Mastering the art in easy stages

If you are keen to take up a new hobby or learn a new skill but find the prospect overwhelming, this series of guides could be just the thing

By Chris Hurley

Here at the AMG office we have a confession to make. Not one of us has stuck with our new year’s resolution of taking up a new activity. In fact, we haven’t even made any serious attempt at what we set out to master in 2013.

It’s all very well making the decision to do something new but quite another to actually do it.  No matter how good our intentions it can be a real problem just knowing how to get started.

However, if this is your experience too, before admitting defeat, you might find the help you need in a  series of books just published by DK called ‘A Little Course In…” which provides practical guidance on a range of skills and activities including: sewing, knitting, baking, preserving, wine tasting, yoga, pilates and growing fruit and veg.

Each of these books makes the subject sound so achievable and absorbing that I have found myself becoming inspired to take up new interests that I hadn’t even previously thought about.

Each book follows the same structure and is rather like a patient teacher taking you slowly through the learning process.  The course begins with learning the basics – and I mean the absolute basics.  It assumes that you know nothing and explains everything in simple terms from the very first step whether that is casting on a first row of knitting, threading a needle or sowing a seed.

In the second part it builds on what you have learnt and the final stage encourages you to show off your skills as your confidence and experience increase. 

The simplicity of the guides means you can learn without feeling overwhelmed. They explore key techniques in depth and with so many easy to follow practical projects you are always learning by doing. They have a chatty but incisive tone and there are clear annotations, helpful tips, photographs that clearly show the sort of results you should expect and notes on what might have gone wrong and how you can improve next time.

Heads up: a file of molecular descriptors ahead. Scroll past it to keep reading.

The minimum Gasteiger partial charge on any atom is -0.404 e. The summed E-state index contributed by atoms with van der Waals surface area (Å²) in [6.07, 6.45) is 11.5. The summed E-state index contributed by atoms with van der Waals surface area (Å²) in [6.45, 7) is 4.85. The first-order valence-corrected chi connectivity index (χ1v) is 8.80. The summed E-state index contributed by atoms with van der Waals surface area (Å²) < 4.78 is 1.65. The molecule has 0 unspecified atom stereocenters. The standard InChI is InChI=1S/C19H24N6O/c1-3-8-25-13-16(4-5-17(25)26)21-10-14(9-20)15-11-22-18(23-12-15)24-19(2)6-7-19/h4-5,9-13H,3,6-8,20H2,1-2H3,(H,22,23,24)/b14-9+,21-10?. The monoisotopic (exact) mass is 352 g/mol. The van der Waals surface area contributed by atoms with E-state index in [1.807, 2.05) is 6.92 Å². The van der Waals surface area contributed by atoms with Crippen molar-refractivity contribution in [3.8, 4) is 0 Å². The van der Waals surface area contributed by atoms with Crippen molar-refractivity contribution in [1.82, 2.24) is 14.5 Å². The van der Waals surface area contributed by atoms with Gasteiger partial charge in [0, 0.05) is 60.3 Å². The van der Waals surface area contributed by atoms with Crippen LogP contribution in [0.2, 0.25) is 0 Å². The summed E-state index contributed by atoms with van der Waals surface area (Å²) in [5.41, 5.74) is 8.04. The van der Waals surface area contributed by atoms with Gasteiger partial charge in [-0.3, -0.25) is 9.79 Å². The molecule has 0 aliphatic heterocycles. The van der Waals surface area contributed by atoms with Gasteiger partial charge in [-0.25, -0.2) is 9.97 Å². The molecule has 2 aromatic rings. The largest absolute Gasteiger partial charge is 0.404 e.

It had been my new year’s resolution to improve my cooking but when it came to putting the idea into practice I wasn’t sure where to start  and the inevitable inertia crept in.  A Little Course in Baking has really set me on the right track.  The instructions for my first attempt – a carrot cake – were so simple it would have been difficult to go wrong and I am really eager to progress through cupcakes, cookies and meringues to artisan breads and Danish pastries and all the other delicious goodies in between.

More than anything I found these books to be quite inspirational, even when reading about a subject that previously hadn’t much appealed to me. Flicking through A Little Course in Preserving, which I assumed would be all about jam making, I found a wealth of tasty chutneys and relishes and in the latter part a fascinating guide to curing fish and meat. Growing veg and fruit had also never interested me in the slightest until I opened the Little Course and discovered a step-by-step guide to creating an ornamental herb garden.  Now I can’t wait to get started.

I would recommend these books to anyone that wants to take up a new hobby as they really make everything seem so achievable and at just £9.99 they make perfect presents too.

 

 

 

 

 

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